This morning I experimented a bit with overriding the default HTML generated by validation errors in Rails. Instead of wrapping the <input> tag inside a <div class="fieldWithErrors"> indiscriminately (which was breaking the layout I wanted), I wanted to simply inject a new CSS class onto the HTML element.

I found one email showing how to use regular expressions to get the job done. It may work, but I wanted something that seemed a little less blunt. I’ve also been playing around with Hpricot lately as well. So I decided to try to combine the two. Here’s the first draft of what I came up with:

require 'hpricot' do |config|
  . . .
  ActionView::Base.field_error_proc = do |html_tag, instance|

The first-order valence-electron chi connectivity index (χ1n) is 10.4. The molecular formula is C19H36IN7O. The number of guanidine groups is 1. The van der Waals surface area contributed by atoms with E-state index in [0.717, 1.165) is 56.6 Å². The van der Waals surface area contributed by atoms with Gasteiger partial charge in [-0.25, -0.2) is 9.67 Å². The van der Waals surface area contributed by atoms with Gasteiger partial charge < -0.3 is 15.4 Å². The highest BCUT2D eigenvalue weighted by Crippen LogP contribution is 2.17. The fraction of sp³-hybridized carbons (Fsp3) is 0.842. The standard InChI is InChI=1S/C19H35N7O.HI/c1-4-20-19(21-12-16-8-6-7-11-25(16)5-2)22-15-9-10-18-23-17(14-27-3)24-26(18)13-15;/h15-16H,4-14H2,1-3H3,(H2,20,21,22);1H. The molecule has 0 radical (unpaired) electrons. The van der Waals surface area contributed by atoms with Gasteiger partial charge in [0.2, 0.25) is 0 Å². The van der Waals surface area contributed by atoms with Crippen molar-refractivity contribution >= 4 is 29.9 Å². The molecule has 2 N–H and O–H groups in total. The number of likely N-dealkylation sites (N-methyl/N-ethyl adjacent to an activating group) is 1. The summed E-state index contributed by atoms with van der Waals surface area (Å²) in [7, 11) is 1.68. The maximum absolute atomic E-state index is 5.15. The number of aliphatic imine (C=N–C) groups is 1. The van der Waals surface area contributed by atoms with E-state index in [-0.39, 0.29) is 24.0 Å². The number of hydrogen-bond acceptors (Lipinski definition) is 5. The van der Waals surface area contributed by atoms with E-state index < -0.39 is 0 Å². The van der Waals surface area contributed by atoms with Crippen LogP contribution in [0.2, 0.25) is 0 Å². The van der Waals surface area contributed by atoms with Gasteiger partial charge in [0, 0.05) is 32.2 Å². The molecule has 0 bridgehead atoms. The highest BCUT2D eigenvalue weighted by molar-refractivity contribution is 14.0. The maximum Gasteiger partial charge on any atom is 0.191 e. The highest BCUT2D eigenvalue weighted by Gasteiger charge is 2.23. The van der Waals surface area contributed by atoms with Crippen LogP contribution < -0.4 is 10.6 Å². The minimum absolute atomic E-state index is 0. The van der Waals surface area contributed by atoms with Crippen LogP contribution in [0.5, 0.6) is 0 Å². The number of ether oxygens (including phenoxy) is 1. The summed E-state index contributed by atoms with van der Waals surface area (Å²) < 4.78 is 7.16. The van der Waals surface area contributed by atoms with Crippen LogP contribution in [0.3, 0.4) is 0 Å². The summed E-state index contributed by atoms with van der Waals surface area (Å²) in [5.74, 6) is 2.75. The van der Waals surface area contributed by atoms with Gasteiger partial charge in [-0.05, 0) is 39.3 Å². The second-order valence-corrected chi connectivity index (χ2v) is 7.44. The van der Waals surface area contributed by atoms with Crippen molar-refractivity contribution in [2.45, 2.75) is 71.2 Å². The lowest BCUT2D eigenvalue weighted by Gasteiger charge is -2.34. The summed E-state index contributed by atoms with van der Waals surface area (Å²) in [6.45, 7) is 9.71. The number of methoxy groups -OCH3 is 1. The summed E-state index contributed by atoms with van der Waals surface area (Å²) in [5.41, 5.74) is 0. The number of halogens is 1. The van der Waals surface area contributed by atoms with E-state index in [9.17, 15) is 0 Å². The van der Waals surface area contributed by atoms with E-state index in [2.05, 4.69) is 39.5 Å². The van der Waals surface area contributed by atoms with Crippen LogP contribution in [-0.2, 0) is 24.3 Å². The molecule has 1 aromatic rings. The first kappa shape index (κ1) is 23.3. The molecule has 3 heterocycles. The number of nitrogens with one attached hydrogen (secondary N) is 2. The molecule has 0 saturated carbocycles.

doc = Hpricot(html_tag)
    elem = (doc/"/").first
    css_class = elem.attributes['class']
    css_class ||= ""
    css_array = css_class.split(" ")
    css_array << "fieldWithErrors"
    elem.attributes['class'] = css_array.uniq.join(" ")

I then changed the CSS ever so slightly from the default scaffold.css:

.fieldWithErrors {
  border-color: red;
  background-color: #ffcccc;

The result looks like this:

Rails form with custom CSS class on model validation failure.

The layout I had before is completely preserved, and I have the chance to color the input the way I want. I haven’t tried it with a <textarea>. Also, I tried to adjust for the possibility of other CSS classes already existing on the element, but I’ve only checked it in irb. Let me know if you’ve got improvements to this approach; I’d love to hear ‘em.

comments powered by Disqus